“There is no man so entirely ignorant of the laws of the human mind, as to suppose that we can be induced to love our Creator, either by a promised reward, or by threatened torment; and yet these motives are constantly urged on the people for this very purpose; and the arguments we are examining, in defence of a future state of rewards and punishments, contend that religion and morality depend on them.
“If our Creator is worthy of the love and devotion of his rational offspring, a fact which none will deny, it must be on account of his real goodness to them; and if his requirements are worthy of our careful observance, which none will question, it must be because the keeping of them is enjoyment to us. With these simple, self-evident propositions in clear view, why should we have recourse to hereafter rewards and punishments to incite us to love God and to keep his commandments? To induce us to love God, nothing is necessary but to make us acquainted with his real character; and to persuade us to keep the divine commandments, no argument need be used but to show us the interest we have in obedience.”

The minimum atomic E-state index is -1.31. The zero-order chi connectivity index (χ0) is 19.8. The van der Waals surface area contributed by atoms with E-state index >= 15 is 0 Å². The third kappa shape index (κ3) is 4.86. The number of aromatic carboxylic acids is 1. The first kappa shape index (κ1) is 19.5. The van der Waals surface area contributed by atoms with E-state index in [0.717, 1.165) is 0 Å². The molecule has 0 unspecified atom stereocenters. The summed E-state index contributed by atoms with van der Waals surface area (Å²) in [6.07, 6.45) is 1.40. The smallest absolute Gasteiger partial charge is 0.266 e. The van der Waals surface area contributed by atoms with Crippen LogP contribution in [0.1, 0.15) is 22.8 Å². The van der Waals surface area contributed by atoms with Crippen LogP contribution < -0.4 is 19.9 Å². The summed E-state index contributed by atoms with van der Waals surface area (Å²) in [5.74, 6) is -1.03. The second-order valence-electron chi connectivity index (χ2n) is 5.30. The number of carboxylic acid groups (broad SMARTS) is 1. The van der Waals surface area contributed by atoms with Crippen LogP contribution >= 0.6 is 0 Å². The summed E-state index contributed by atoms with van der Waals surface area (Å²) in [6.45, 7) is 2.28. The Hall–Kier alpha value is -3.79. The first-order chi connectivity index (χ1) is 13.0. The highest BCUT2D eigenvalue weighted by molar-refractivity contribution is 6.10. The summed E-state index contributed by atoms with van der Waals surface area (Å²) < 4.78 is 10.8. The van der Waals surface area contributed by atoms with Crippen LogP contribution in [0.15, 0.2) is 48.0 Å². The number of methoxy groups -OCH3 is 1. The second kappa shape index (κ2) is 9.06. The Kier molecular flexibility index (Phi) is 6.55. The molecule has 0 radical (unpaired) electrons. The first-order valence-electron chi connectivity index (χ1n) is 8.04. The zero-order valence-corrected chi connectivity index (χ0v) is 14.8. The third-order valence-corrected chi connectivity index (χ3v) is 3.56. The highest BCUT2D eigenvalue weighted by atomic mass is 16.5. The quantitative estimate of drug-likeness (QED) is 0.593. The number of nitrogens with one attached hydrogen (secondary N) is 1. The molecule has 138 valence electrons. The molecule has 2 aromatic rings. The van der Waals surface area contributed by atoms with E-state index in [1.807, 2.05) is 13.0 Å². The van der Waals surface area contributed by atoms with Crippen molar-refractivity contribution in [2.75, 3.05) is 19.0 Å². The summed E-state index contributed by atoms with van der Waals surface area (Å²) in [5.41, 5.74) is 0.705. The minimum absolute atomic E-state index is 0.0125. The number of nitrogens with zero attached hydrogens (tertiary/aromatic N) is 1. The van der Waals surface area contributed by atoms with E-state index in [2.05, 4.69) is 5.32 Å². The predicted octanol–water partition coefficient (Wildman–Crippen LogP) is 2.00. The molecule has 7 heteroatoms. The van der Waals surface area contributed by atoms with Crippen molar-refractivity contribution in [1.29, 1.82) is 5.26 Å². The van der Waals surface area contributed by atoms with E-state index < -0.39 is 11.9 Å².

–Hosea Ballou, Examination of the Doctrine of Future Retribution. Boston, 1834: 23.